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The Scarlet & Black

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DAG takes a stab at a new semester


Don’t be alarmed if, wandering past MacEachron (Mac) Field, you hear students yelling “meat grinder!” while brandishing bulky spears and shields. No, it’s not a reboot of the “Highlander” franchise, but actually members of Grinnell’s Duels and Games Club (DAG) on a typical Friday after class.

Joe Brown `25 knew about DAG before even setting foot on Grinnell’s campus. The organization caught his eye as he browsed a list of Grinnell’s student activities while applying for colleges. “I made it a point to try and show up the first time and basically just kept going ever since,” Brown said. “I looked forward to it every single week because I was basically measuring my days by how many before I [could] play DAG.”

Brown serves as president of DAG and is one of three fieldmasters, making him responsible for running games, ensuring safety during fights and organizing events and outreach for the club. DAG loosely follows the fighting and building rules of the Belegarth Medieval Combat Society, but Brown said the club primarily relies on the knowledge of its previous and current members to set appropriate guidelines and safety rules.

Another group leader, Dylynn Madson `25, serves as quartermaster. She maintains DAG’s equipment, purchases new weapons, and can teach others how to make their own. DAG keeps everything in the basement of Langan Hall. Haphazardly scattered about the shelves in a small repurposed dorm room are swords, javelins and shields — made of PVC pipe and foam. Brown joked, “Yeah, we have an armory.”

 While there are many experienced combatants of DAG, the organization prides itself on its beginner-friendly environment. “Training new folks always takes priority,” said Henry Sanders `24, another fieldmaster. “You pick it up pretty quickly and it’s always a fun experience for me to get beaten by someone who’s been here for two months and just seeing how far they’ve progressed,” they said.

 “We are constantly excited to have new people [in] this little community we’ve got. We have always loved the process of introducing someone to this activity and teaching them and seeing them develop their own style and personality in fighting,” said Brown.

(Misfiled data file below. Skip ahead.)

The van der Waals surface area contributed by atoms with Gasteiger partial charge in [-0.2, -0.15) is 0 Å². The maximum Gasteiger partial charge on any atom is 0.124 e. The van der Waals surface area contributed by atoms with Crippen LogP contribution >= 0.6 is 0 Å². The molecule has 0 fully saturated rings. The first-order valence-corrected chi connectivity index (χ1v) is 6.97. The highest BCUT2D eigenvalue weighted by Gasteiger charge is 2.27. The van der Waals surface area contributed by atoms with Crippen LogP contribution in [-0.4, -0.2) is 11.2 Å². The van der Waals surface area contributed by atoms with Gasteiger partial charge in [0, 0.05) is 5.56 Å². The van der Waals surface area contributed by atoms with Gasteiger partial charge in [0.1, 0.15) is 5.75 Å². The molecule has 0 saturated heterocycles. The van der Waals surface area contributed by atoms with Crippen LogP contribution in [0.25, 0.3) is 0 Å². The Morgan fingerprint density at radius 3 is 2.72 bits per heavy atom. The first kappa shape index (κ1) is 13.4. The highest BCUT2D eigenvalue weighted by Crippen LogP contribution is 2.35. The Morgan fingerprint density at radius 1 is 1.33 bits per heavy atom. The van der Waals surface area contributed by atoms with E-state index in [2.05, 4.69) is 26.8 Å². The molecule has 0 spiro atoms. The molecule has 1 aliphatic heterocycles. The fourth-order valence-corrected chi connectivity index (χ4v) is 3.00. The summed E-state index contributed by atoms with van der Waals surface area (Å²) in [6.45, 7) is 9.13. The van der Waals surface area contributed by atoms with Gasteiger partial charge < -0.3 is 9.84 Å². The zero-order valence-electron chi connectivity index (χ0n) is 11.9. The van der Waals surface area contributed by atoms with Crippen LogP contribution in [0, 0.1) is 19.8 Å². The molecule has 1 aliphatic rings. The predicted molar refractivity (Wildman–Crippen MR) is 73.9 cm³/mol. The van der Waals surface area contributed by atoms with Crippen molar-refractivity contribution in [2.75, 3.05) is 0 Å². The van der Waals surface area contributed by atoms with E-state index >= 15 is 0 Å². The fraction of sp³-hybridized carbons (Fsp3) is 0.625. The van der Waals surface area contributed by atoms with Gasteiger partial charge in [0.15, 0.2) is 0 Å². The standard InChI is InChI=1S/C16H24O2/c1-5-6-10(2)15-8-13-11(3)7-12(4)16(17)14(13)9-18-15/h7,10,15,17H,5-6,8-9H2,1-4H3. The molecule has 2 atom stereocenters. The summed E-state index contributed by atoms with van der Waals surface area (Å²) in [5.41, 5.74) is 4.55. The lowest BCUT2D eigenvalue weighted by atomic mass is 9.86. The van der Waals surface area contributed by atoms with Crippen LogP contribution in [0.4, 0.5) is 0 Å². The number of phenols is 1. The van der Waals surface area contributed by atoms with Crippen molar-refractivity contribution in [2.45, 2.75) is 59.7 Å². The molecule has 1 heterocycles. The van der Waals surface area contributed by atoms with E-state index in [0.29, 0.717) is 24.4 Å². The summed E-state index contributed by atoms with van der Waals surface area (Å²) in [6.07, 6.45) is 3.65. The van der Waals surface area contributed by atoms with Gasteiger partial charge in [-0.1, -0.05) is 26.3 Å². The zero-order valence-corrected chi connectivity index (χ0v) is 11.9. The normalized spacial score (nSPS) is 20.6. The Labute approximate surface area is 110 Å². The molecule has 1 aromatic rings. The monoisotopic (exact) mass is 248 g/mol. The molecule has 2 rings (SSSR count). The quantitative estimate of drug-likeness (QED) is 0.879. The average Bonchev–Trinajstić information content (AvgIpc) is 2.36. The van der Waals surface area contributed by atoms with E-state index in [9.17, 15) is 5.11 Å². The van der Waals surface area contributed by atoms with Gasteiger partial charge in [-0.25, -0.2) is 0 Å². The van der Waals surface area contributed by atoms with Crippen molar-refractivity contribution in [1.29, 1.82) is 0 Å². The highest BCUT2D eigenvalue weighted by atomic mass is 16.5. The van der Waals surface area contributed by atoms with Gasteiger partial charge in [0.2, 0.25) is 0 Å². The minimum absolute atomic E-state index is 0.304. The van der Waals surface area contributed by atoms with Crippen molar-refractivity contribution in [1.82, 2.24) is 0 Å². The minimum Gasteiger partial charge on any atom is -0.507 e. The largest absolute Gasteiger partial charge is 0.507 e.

This year, Brown said he plans to conduct introductory training sessions and clinics on each of the club’s stocked weapons, although they also welcome members to either make or purchase their own. In fact, both Brown and Sanders have purchased weapons separately at medieval conventions.

“We’re trying to introduce these weekly sessions as more of a way to technically get better at something, experimenting with something outside of the same format that we’ve used all the time,” said Brown. In these trainings, participants would also learn different game modes, or ways to structure fights, and weapon combinations — all complete with their own labels, including “bridge battle,” “florentine” and “tooth and nail.”

In fact, before their annual field day event in the spring — a full day of DAG activities — club leaders get together to brainstorm unique nicknames for each other. Known as Dylynn Madson during school hours, fellow fighters know her as “Harlequin.” Other battle-tested adversaries might include “Bread,” “War-Forged,” “Cannoli” or “Burger.”

Despite stereotypes, members insist that DAG is not just for Dungeons & Dragons devotees and Renaissance fair regulars. “We are a generally introverted bunch, but we do really love people,” said Brown.

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About the Contributor
Allison Moore
Allison Moore, Staff Writer
Allison is a fourth-year gender, women's, and sexuality studies major from Granville, Ohio. In her spare time, she can be found crafting, cooking, and cuddling with her kitten, Koda. If you think her mini crossword is too hard, then too bad.
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    DyLynnSep 11, 2023 at 12:29 pm

    Harlequin here, it really is a great time! If you see us on the field, feel absolutely free to join us!